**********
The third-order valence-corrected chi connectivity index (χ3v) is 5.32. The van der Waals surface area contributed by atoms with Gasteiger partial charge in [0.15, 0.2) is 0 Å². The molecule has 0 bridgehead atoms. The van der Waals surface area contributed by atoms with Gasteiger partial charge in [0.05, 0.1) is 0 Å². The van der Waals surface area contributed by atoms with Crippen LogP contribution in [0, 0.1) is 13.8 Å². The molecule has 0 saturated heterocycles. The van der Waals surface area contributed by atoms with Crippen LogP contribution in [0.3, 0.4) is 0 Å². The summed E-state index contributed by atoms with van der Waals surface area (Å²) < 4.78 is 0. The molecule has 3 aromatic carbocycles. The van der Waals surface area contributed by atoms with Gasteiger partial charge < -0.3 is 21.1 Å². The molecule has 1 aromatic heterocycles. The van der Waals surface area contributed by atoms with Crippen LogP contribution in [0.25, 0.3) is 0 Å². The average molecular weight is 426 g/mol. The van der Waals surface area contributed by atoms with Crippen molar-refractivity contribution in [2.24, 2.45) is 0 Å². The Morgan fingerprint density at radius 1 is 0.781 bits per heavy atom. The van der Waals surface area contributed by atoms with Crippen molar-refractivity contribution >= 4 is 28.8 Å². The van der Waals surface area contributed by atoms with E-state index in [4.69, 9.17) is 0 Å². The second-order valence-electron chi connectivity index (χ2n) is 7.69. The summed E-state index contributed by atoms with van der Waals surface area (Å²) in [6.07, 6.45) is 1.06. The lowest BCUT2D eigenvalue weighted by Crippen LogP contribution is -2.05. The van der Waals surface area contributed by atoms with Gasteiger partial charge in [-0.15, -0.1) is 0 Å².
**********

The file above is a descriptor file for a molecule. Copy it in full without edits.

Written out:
The third-order valence-corrected chi connectivity index (χ3v) is 5.32. The van der Waals surface area contributed by atoms with Gasteiger partial charge in [0.15, 0.2) is 0 Å². The molecule has 0 bridgehead atoms. The van der Waals surface area contributed by atoms with Gasteiger partial charge in [0.05, 0.1) is 0 Å². The van der Waals surface area contributed by atoms with Crippen LogP contribution in [0, 0.1) is 13.8 Å². The molecule has 0 saturated heterocycles. The van der Waals surface area contributed by atoms with Crippen LogP contribution in [0.3, 0.4) is 0 Å². The summed E-state index contributed by atoms with van der Waals surface area (Å²) < 4.78 is 0. The molecule has 3 aromatic carbocycles. The van der Waals surface area contributed by atoms with Gasteiger partial charge < -0.3 is 21.1 Å². The molecule has 1 aromatic heterocycles. The van der Waals surface area contributed by atoms with Crippen LogP contribution in [0.25, 0.3) is 0 Å². The average molecular weight is 426 g/mol. The van der Waals surface area contributed by atoms with Crippen molar-refractivity contribution in [2.24, 2.45) is 0 Å². The Morgan fingerprint density at radius 1 is 0.781 bits per heavy atom. The van der Waals surface area contributed by atoms with Crippen molar-refractivity contribution >= 4 is 28.8 Å². The van der Waals surface area contributed by atoms with E-state index in [4.69, 9.17) is 0 Å². The second-order valence-electron chi connectivity index (χ2n) is 7.69. The summed E-state index contributed by atoms with van der Waals surface area (Å²) in [6.07, 6.45) is 1.06. The lowest BCUT2D eigenvalue weighted by Crippen LogP contribution is -2.05. The van der Waals surface area contributed by atoms with Gasteiger partial charge in [-0.15, -0.1) is 0 Å².